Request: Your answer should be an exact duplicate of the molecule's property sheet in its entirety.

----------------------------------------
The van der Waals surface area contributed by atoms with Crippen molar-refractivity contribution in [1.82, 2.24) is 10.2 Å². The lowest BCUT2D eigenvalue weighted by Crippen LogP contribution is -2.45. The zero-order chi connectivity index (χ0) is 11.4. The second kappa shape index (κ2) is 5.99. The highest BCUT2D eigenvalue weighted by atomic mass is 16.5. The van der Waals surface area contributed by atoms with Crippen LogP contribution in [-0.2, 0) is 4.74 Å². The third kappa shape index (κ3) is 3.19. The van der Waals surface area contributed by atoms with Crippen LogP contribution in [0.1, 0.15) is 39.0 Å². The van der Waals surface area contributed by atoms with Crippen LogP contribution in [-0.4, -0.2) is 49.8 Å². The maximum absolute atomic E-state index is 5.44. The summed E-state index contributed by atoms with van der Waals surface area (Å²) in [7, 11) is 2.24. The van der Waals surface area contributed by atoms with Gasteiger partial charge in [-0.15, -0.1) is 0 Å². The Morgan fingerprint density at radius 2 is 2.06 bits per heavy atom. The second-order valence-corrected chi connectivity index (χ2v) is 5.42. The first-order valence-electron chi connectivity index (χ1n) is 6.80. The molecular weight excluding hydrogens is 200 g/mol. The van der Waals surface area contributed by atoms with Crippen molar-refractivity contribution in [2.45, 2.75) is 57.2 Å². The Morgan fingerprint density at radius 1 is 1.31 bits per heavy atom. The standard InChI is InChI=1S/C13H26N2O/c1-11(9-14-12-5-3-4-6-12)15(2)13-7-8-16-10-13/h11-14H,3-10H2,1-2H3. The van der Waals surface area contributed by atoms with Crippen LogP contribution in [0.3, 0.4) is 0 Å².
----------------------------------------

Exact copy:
The van der Waals surface area contributed by atoms with Crippen molar-refractivity contribution in [1.82, 2.24) is 10.2 Å². The lowest BCUT2D eigenvalue weighted by Crippen LogP contribution is -2.45. The zero-order chi connectivity index (χ0) is 11.4. The second kappa shape index (κ2) is 5.99. The highest BCUT2D eigenvalue weighted by atomic mass is 16.5. The van der Waals surface area contributed by atoms with Crippen LogP contribution in [-0.2, 0) is 4.74 Å². The third kappa shape index (κ3) is 3.19. The van der Waals surface area contributed by atoms with Crippen LogP contribution in [0.1, 0.15) is 39.0 Å². The van der Waals surface area contributed by atoms with Crippen LogP contribution in [-0.4, -0.2) is 49.8 Å². The maximum absolute atomic E-state index is 5.44. The summed E-state index contributed by atoms with van der Waals surface area (Å²) in [7, 11) is 2.24. The van der Waals surface area contributed by atoms with Gasteiger partial charge in [-0.15, -0.1) is 0 Å². The Morgan fingerprint density at radius 2 is 2.06 bits per heavy atom. The second-order valence-corrected chi connectivity index (χ2v) is 5.42. The first-order valence-electron chi connectivity index (χ1n) is 6.80. The molecular weight excluding hydrogens is 200 g/mol. The van der Waals surface area contributed by atoms with Crippen molar-refractivity contribution in [2.45, 2.75) is 57.2 Å². The Morgan fingerprint density at radius 1 is 1.31 bits per heavy atom. The standard InChI is InChI=1S/C13H26N2O/c1-11(9-14-12-5-3-4-6-12)15(2)13-7-8-16-10-13/h11-14H,3-10H2,1-2H3. The van der Waals surface area contributed by atoms with Crippen LogP contribution in [0.3, 0.4) is 0 Å².